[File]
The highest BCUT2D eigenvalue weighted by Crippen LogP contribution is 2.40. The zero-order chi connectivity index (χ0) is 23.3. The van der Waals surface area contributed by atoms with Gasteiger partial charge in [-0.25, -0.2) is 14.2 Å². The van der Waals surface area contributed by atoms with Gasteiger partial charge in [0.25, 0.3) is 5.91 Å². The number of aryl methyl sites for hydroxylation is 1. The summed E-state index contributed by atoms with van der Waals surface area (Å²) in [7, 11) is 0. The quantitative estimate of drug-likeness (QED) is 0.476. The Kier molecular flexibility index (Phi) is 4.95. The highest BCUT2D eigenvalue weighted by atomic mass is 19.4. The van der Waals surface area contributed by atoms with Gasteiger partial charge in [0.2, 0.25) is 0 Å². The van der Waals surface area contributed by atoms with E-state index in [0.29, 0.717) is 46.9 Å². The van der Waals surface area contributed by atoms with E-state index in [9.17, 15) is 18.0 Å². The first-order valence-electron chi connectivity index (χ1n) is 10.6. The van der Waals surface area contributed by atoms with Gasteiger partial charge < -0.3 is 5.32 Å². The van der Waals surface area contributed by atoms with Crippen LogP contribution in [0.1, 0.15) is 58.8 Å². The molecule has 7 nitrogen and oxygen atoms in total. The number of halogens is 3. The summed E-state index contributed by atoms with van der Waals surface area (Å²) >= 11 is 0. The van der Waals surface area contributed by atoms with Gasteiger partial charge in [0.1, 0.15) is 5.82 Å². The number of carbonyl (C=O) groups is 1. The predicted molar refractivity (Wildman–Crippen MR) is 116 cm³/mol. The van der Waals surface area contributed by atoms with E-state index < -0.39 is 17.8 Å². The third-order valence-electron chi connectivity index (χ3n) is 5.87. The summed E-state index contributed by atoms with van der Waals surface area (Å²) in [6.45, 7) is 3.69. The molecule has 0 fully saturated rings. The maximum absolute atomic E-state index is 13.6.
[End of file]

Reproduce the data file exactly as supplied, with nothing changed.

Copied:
The highest BCUT2D eigenvalue weighted by Crippen LogP contribution is 2.40. The zero-order chi connectivity index (χ0) is 23.3. The van der Waals surface area contributed by atoms with Gasteiger partial charge in [-0.25, -0.2) is 14.2 Å². The van der Waals surface area contributed by atoms with Gasteiger partial charge in [0.25, 0.3) is 5.91 Å². The number of aryl methyl sites for hydroxylation is 1. The summed E-state index contributed by atoms with van der Waals surface area (Å²) in [7, 11) is 0. The quantitative estimate of drug-likeness (QED) is 0.476. The Kier molecular flexibility index (Phi) is 4.95. The highest BCUT2D eigenvalue weighted by atomic mass is 19.4. The van der Waals surface area contributed by atoms with Gasteiger partial charge in [0.2, 0.25) is 0 Å². The van der Waals surface area contributed by atoms with E-state index in [0.29, 0.717) is 46.9 Å². The van der Waals surface area contributed by atoms with E-state index in [9.17, 15) is 18.0 Å². The first-order valence-electron chi connectivity index (χ1n) is 10.6. The van der Waals surface area contributed by atoms with Gasteiger partial charge < -0.3 is 5.32 Å². The van der Waals surface area contributed by atoms with Crippen LogP contribution in [0.1, 0.15) is 58.8 Å². The molecule has 7 nitrogen and oxygen atoms in total. The number of halogens is 3. The summed E-state index contributed by atoms with van der Waals surface area (Å²) >= 11 is 0. The van der Waals surface area contributed by atoms with Gasteiger partial charge in [0.1, 0.15) is 5.82 Å². The number of carbonyl (C=O) groups is 1. The predicted molar refractivity (Wildman–Crippen MR) is 116 cm³/mol. The van der Waals surface area contributed by atoms with E-state index < -0.39 is 17.8 Å². The third-order valence-electron chi connectivity index (χ3n) is 5.87. The summed E-state index contributed by atoms with van der Waals surface area (Å²) in [6.45, 7) is 3.69. The molecule has 0 fully saturated rings. The maximum absolute atomic E-state index is 13.6.